– Opinion USA Today
The left is today celebrating the 40th anniversary of the resignation of its most despised enemy in the 20th century. But though his fall is being hailed as a triumph of democracy, Richard Nixon was not brought down by any popular uprising. The breaking of his presidency was a product of the malice and collusion of liberal elites who had been repudiated in Nixonâ€™s 49-state landslide in 1972.
Was Nixon blameless in Watergate? By no means. While he had no knowledge of the break-in, he did not act decisively to cut his friends loose, urged aides to curtail the investigation, and failed to tell the people the truth.
Yet the same elites who howled for his impeachment had covered up Mafia molls in JFKâ€™s White House, and the wiretapping and surveillance of Dr. Martin Luther King that began in the Justice Department of Robert Kennedy.
Why did they hate Nixon so?
As a freshman congressman, he had exposed the wartime treason of liberal icon Alger Hiss. He had filleted Adlai Stevenson. Defeated in 1960 by JFK, after an unprecedented turnout from Mayor Richard Daleyâ€™s graveyard wards, and quitting politics after losing the governorship of California, Nixon had resurrected his ruined career, united his shattered party, and come back to capture the presidency.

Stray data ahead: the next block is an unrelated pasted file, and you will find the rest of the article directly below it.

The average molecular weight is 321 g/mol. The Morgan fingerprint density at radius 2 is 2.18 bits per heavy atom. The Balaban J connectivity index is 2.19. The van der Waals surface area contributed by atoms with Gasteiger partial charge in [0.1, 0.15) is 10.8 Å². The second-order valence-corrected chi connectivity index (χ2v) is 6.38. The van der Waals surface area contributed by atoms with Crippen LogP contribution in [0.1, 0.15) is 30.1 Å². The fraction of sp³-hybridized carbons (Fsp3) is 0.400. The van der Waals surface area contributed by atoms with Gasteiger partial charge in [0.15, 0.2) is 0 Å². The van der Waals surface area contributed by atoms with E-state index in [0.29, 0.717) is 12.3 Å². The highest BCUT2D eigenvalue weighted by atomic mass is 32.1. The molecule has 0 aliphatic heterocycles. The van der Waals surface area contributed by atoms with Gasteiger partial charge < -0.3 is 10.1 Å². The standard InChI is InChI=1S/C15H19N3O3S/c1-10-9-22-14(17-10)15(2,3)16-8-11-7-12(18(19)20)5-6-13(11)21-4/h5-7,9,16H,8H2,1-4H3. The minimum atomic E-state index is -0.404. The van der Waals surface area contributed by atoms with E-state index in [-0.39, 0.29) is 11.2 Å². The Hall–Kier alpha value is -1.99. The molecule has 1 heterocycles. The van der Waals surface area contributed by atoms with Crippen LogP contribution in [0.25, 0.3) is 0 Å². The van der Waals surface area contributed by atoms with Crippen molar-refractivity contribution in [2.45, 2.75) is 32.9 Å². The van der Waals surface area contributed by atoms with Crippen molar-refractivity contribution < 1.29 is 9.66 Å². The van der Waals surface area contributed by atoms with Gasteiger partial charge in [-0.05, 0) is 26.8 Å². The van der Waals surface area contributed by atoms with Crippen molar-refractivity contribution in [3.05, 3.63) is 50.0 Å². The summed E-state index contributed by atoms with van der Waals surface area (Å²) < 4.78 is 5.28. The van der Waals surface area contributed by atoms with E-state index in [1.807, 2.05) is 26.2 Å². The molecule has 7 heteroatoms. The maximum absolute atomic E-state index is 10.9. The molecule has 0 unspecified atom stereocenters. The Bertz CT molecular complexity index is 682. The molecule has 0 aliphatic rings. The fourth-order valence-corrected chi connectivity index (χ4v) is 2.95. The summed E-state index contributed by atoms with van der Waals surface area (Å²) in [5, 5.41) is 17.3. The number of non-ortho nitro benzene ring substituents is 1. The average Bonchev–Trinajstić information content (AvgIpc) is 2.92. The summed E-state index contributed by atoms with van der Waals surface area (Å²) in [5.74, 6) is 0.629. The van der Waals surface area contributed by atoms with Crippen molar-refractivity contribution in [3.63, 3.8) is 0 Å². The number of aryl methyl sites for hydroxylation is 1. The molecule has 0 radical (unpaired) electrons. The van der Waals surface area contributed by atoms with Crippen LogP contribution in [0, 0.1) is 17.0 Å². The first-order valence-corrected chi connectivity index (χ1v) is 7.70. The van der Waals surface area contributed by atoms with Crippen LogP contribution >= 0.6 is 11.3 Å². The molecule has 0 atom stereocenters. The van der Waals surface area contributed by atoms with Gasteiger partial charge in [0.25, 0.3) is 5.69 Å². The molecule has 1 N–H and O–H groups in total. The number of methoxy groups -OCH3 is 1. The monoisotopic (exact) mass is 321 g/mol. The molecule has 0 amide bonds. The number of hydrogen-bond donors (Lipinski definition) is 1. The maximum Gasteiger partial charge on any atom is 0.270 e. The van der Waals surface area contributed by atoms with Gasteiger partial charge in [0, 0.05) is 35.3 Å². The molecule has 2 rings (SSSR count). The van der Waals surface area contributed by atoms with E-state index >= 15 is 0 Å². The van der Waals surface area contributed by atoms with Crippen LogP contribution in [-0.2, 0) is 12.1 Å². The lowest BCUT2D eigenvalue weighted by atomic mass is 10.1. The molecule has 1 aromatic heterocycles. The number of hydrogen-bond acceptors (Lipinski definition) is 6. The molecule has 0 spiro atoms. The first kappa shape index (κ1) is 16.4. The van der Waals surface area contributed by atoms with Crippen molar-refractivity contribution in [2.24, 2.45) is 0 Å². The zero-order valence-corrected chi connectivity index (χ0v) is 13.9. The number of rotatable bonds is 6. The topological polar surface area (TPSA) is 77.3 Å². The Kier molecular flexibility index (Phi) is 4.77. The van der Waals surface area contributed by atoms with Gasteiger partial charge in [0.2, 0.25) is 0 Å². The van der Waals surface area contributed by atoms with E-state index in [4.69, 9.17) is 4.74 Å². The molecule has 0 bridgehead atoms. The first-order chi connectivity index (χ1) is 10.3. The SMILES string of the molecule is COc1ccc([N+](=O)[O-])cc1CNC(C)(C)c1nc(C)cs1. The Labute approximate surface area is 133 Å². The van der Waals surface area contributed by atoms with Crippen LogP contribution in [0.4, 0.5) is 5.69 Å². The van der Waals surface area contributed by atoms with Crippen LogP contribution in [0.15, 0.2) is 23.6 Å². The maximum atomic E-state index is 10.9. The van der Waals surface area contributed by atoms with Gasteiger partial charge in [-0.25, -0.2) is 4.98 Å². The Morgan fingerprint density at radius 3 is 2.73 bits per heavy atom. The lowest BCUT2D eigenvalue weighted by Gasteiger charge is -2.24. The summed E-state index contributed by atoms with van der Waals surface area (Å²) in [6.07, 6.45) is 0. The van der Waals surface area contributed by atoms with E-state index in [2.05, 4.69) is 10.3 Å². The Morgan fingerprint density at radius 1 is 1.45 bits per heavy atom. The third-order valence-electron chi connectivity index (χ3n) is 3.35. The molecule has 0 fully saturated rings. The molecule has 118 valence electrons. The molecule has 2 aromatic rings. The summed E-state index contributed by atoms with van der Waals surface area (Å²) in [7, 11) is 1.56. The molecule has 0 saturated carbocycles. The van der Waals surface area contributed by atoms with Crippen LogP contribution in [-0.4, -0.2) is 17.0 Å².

Then he succeeded where liberalismâ€™s best and brightest had failed. He ended the Vietnam War with honor, brought all our troops and POWs home, opened up China, negotiated historic arms agreements with Moscow, ended the draft, desegregated southern schools, enacted the 18-year-old vote, created the EPA, OSHA and National Cancer Institute, and was rewarded by a grateful nation with a 61% landslide.
Even as Watergate broke, he ordered the airlift that saved Israel in the Yom Kippur War, for which Golda Meir called him the best friend Israel ever had.
His enemies were beside themselves with rage and resentment.
Nixonâ€™s great failing was in not realizing that in the city to which we came in 1969, he was not dealing with garden variety snakes, but with vipers.
Patrick J. Buchanan, who served as a special assistant to President Nixon, is author of The Greatest Comeback: How Richard Nixon Rose From Defeat to Create the New Majority.
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